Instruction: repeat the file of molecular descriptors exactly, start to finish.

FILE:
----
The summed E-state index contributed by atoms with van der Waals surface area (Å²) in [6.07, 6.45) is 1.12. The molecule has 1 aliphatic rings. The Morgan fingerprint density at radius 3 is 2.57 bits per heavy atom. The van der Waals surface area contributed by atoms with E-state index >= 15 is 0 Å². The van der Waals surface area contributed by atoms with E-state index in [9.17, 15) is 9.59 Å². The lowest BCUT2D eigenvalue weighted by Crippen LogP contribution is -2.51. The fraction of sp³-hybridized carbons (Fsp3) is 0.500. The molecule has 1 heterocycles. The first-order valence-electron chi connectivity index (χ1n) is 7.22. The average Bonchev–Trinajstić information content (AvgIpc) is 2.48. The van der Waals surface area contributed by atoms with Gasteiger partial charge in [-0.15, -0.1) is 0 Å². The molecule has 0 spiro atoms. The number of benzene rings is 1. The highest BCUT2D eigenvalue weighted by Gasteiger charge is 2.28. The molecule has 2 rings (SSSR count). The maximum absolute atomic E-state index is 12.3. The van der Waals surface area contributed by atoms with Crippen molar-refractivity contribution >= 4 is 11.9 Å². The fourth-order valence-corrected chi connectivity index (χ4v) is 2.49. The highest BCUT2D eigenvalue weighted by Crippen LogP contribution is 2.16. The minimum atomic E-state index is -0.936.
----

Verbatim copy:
The summed E-state index contributed by atoms with van der Waals surface area (Å²) in [6.07, 6.45) is 1.12. The molecule has 1 aliphatic rings. The Morgan fingerprint density at radius 3 is 2.57 bits per heavy atom. The van der Waals surface area contributed by atoms with E-state index >= 15 is 0 Å². The van der Waals surface area contributed by atoms with E-state index in [9.17, 15) is 9.59 Å². The lowest BCUT2D eigenvalue weighted by Crippen LogP contribution is -2.51. The fraction of sp³-hybridized carbons (Fsp3) is 0.500. The molecule has 1 heterocycles. The first-order valence-electron chi connectivity index (χ1n) is 7.22. The average Bonchev–Trinajstić information content (AvgIpc) is 2.48. The van der Waals surface area contributed by atoms with Gasteiger partial charge in [-0.15, -0.1) is 0 Å². The molecule has 0 spiro atoms. The number of benzene rings is 1. The highest BCUT2D eigenvalue weighted by Gasteiger charge is 2.28. The molecule has 2 rings (SSSR count). The maximum absolute atomic E-state index is 12.3. The van der Waals surface area contributed by atoms with Crippen molar-refractivity contribution >= 4 is 11.9 Å². The fourth-order valence-corrected chi connectivity index (χ4v) is 2.49. The highest BCUT2D eigenvalue weighted by Crippen LogP contribution is 2.16. The minimum atomic E-state index is -0.936.